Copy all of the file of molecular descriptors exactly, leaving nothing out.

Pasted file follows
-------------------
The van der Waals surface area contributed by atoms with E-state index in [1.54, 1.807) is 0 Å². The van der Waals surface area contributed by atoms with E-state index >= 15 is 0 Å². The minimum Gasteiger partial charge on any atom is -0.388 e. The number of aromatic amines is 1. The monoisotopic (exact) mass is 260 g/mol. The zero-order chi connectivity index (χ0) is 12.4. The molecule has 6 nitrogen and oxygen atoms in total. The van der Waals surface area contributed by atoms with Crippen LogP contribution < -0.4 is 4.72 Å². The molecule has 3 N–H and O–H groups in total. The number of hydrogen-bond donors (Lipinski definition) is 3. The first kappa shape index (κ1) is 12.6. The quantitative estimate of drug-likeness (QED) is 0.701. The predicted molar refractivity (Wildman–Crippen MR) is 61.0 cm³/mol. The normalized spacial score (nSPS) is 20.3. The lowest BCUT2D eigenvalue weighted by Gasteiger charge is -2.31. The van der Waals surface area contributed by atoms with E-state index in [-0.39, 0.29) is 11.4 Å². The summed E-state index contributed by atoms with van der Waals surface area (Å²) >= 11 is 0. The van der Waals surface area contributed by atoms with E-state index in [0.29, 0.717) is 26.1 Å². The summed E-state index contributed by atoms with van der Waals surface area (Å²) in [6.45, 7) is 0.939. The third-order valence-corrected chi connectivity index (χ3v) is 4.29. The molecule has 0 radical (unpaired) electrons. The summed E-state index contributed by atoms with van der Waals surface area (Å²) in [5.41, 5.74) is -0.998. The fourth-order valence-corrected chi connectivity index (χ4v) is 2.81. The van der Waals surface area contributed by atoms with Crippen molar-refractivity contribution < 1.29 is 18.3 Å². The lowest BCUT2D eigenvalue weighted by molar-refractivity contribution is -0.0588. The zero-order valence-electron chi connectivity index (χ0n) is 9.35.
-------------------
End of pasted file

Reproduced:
The van der Waals surface area contributed by atoms with E-state index in [1.54, 1.807) is 0 Å². The van der Waals surface area contributed by atoms with E-state index >= 15 is 0 Å². The minimum Gasteiger partial charge on any atom is -0.388 e. The number of aromatic amines is 1. The monoisotopic (exact) mass is 260 g/mol. The zero-order chi connectivity index (χ0) is 12.4. The molecule has 6 nitrogen and oxygen atoms in total. The van der Waals surface area contributed by atoms with Crippen LogP contribution < -0.4 is 4.72 Å². The molecule has 3 N–H and O–H groups in total. The number of hydrogen-bond donors (Lipinski definition) is 3. The first kappa shape index (κ1) is 12.6. The quantitative estimate of drug-likeness (QED) is 0.701. The predicted molar refractivity (Wildman–Crippen MR) is 61.0 cm³/mol. The normalized spacial score (nSPS) is 20.3. The lowest BCUT2D eigenvalue weighted by Gasteiger charge is -2.31. The van der Waals surface area contributed by atoms with E-state index in [-0.39, 0.29) is 11.4 Å². The summed E-state index contributed by atoms with van der Waals surface area (Å²) >= 11 is 0. The van der Waals surface area contributed by atoms with E-state index in [0.29, 0.717) is 26.1 Å². The summed E-state index contributed by atoms with van der Waals surface area (Å²) in [6.45, 7) is 0.939. The third-order valence-corrected chi connectivity index (χ3v) is 4.29. The molecule has 0 radical (unpaired) electrons. The summed E-state index contributed by atoms with van der Waals surface area (Å²) in [5.41, 5.74) is -0.998. The fourth-order valence-corrected chi connectivity index (χ4v) is 2.81. The van der Waals surface area contributed by atoms with Crippen molar-refractivity contribution < 1.29 is 18.3 Å². The lowest BCUT2D eigenvalue weighted by molar-refractivity contribution is -0.0588. The zero-order valence-electron chi connectivity index (χ0n) is 9.35.